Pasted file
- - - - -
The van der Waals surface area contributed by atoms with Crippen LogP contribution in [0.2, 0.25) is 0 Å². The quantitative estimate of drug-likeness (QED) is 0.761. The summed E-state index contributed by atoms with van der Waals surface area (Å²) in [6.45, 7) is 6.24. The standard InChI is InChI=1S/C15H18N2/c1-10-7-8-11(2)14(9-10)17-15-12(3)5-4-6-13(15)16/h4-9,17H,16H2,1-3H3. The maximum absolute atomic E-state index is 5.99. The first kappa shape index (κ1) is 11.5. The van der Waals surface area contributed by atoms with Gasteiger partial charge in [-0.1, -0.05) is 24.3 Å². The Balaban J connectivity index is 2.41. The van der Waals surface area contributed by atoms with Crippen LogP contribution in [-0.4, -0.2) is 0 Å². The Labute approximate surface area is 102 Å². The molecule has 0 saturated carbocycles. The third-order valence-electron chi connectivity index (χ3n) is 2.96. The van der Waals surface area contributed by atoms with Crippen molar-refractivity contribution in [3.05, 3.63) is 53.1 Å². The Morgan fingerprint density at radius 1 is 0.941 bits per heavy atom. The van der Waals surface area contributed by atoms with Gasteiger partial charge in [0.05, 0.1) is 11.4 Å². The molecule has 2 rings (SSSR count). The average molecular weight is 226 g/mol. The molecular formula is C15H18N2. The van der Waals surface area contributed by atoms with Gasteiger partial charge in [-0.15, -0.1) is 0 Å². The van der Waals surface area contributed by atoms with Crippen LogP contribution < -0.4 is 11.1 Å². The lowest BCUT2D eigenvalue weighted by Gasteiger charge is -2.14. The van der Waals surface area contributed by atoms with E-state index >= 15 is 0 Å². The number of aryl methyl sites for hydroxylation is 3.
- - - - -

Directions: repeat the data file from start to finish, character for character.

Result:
The van der Waals surface area contributed by atoms with Crippen LogP contribution in [0.2, 0.25) is 0 Å². The quantitative estimate of drug-likeness (QED) is 0.761. The summed E-state index contributed by atoms with van der Waals surface area (Å²) in [6.45, 7) is 6.24. The standard InChI is InChI=1S/C15H18N2/c1-10-7-8-11(2)14(9-10)17-15-12(3)5-4-6-13(15)16/h4-9,17H,16H2,1-3H3. The maximum absolute atomic E-state index is 5.99. The first kappa shape index (κ1) is 11.5. The van der Waals surface area contributed by atoms with Gasteiger partial charge in [-0.1, -0.05) is 24.3 Å². The Balaban J connectivity index is 2.41. The van der Waals surface area contributed by atoms with Crippen LogP contribution in [-0.4, -0.2) is 0 Å². The Labute approximate surface area is 102 Å². The molecule has 0 saturated carbocycles. The third-order valence-electron chi connectivity index (χ3n) is 2.96. The van der Waals surface area contributed by atoms with Crippen molar-refractivity contribution in [3.05, 3.63) is 53.1 Å². The Morgan fingerprint density at radius 1 is 0.941 bits per heavy atom. The van der Waals surface area contributed by atoms with Gasteiger partial charge in [0.05, 0.1) is 11.4 Å². The molecule has 2 rings (SSSR count). The average molecular weight is 226 g/mol. The molecular formula is C15H18N2. The van der Waals surface area contributed by atoms with Gasteiger partial charge in [-0.15, -0.1) is 0 Å². The van der Waals surface area contributed by atoms with Crippen LogP contribution < -0.4 is 11.1 Å². The lowest BCUT2D eigenvalue weighted by Gasteiger charge is -2.14. The van der Waals surface area contributed by atoms with E-state index >= 15 is 0 Å². The number of aryl methyl sites for hydroxylation is 3.